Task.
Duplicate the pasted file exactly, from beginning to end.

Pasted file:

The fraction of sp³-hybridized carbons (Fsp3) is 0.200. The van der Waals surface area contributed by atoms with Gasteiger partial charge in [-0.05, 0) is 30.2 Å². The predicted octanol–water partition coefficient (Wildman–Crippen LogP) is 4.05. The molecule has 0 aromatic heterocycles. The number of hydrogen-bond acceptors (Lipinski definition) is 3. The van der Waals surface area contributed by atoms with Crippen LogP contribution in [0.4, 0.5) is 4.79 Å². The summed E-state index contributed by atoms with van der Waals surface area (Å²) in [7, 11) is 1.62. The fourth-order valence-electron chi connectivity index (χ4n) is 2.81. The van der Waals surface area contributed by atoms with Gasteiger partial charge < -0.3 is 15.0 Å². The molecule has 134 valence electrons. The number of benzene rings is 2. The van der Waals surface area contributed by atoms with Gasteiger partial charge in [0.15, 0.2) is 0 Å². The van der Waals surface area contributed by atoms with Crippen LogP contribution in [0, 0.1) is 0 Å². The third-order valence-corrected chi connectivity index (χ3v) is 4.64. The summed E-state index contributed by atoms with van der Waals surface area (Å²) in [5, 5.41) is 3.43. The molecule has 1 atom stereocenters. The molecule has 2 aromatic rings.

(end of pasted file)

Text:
The fraction of sp³-hybridized carbons (Fsp3) is 0.200. The van der Waals surface area contributed by atoms with Gasteiger partial charge in [-0.05, 0) is 30.2 Å². The predicted octanol–water partition coefficient (Wildman–Crippen LogP) is 4.05. The molecule has 0 aromatic heterocycles. The number of hydrogen-bond acceptors (Lipinski definition) is 3. The van der Waals surface area contributed by atoms with Crippen LogP contribution in [0.4, 0.5) is 4.79 Å². The summed E-state index contributed by atoms with van der Waals surface area (Å²) in [7, 11) is 1.62. The fourth-order valence-electron chi connectivity index (χ4n) is 2.81. The van der Waals surface area contributed by atoms with Gasteiger partial charge < -0.3 is 15.0 Å². The molecule has 134 valence electrons. The number of benzene rings is 2. The van der Waals surface area contributed by atoms with Gasteiger partial charge in [0.15, 0.2) is 0 Å². The van der Waals surface area contributed by atoms with Crippen LogP contribution in [0, 0.1) is 0 Å². The third-order valence-corrected chi connectivity index (χ3v) is 4.64. The summed E-state index contributed by atoms with van der Waals surface area (Å²) in [5, 5.41) is 3.43. The molecule has 1 atom stereocenters. The molecule has 2 aromatic rings.